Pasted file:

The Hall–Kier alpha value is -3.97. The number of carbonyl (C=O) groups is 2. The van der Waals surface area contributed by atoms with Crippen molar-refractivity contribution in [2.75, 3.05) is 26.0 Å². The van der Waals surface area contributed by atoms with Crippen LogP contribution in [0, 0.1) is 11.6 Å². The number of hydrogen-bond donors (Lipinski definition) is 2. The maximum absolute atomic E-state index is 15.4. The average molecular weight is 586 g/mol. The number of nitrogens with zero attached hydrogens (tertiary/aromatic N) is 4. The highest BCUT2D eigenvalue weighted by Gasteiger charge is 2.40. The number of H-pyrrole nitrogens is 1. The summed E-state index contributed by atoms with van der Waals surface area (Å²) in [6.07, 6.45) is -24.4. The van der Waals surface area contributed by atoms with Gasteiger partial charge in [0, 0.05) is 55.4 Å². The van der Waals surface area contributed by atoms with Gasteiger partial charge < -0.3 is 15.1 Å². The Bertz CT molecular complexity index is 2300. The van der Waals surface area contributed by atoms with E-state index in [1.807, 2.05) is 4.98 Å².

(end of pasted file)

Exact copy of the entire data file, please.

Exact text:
The Hall–Kier alpha value is -3.97. The number of carbonyl (C=O) groups is 2. The van der Waals surface area contributed by atoms with Crippen molar-refractivity contribution in [2.75, 3.05) is 26.0 Å². The van der Waals surface area contributed by atoms with Crippen LogP contribution in [0, 0.1) is 11.6 Å². The number of hydrogen-bond donors (Lipinski definition) is 2. The maximum absolute atomic E-state index is 15.4. The average molecular weight is 586 g/mol. The number of nitrogens with zero attached hydrogens (tertiary/aromatic N) is 4. The highest BCUT2D eigenvalue weighted by Gasteiger charge is 2.40. The number of H-pyrrole nitrogens is 1. The summed E-state index contributed by atoms with van der Waals surface area (Å²) in [6.07, 6.45) is -24.4. The van der Waals surface area contributed by atoms with Gasteiger partial charge in [0, 0.05) is 55.4 Å². The van der Waals surface area contributed by atoms with Gasteiger partial charge < -0.3 is 15.1 Å². The Bertz CT molecular complexity index is 2300. The van der Waals surface area contributed by atoms with E-state index in [1.807, 2.05) is 4.98 Å².